Given that a significant portion of scientific research and healthcare is funded directly or indirectly by governments, spending is influenced by governmental budgetary considerations. The commitment to research and health provision does however generally remain high, even in more difficult budgetary environments.

Strategic Priorities

Elsevier’s strategic goal is to make valued contributions to the communities it serves in advancing science, improving medical outcomes and enhancing productivity. To achieve this, Elsevier is focused on: building world-class content; deepening its customer engagement to identify how better to help them achieve their desired outcomes more efficiently and effectively; delivering tools which link, analyse and illuminate content and data to help customers make critical decisions and improve their productivity; increasing its investment in high-growth markets and disciplines; and continuously improving organisational efficiency.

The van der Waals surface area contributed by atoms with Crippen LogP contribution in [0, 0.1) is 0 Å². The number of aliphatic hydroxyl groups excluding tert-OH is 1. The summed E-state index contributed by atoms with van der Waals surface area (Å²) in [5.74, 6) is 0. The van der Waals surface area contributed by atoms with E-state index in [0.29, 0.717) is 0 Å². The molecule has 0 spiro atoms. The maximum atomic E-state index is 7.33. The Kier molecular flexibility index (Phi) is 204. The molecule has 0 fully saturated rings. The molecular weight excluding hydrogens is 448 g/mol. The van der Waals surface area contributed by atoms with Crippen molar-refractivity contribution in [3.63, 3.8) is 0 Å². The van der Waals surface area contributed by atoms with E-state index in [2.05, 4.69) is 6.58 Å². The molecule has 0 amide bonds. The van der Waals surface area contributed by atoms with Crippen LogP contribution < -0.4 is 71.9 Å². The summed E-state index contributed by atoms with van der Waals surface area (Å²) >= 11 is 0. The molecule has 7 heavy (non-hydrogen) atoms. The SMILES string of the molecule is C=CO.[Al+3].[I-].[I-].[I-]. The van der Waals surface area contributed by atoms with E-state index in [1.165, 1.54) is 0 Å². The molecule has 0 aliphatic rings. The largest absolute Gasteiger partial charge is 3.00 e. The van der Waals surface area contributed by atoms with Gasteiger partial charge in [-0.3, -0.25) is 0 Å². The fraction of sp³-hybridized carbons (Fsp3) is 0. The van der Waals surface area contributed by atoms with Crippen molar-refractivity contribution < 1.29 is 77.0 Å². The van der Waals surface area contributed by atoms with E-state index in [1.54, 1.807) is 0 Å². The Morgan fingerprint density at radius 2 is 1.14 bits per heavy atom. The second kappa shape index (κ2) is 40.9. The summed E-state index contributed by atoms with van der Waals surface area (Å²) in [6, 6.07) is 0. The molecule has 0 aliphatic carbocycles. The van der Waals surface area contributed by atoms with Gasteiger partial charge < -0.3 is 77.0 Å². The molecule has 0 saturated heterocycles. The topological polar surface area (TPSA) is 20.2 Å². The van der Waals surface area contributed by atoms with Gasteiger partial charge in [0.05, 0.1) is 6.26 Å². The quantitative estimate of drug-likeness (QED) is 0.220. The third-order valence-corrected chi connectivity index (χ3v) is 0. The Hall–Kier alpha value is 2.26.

In Science & Technology, priorities are to continually enhance the quality and relevance of research and reference content and expand data sets, while adding greater functionality and utility to SciVerse, ScienceDirect, Scopus and new tools to assist researcher productivity. The SciVal suite of performance and planning tools will continue to be expanded to help academic and government institutions target their research spend and improve research efficiency and economic outcomes.

In Health Sciences, priorities are to continue to enhance the quality and relevance of its content and actively manage the ongoing format shift from print to electronic information consumption by developing improved electronic solutions that add more value to its users and customers. Additionally, Health Sciences continues to build out clinical decision support services to meet customer demand for tools that deliver better medical outcomes and lowers costs for payers, physicians and hospitals. Elsevier is also focused on increasing growth in emerging markets through expansion of local publishing and versioning of content and electronic services.

Business Model, Distribution Channels and Competition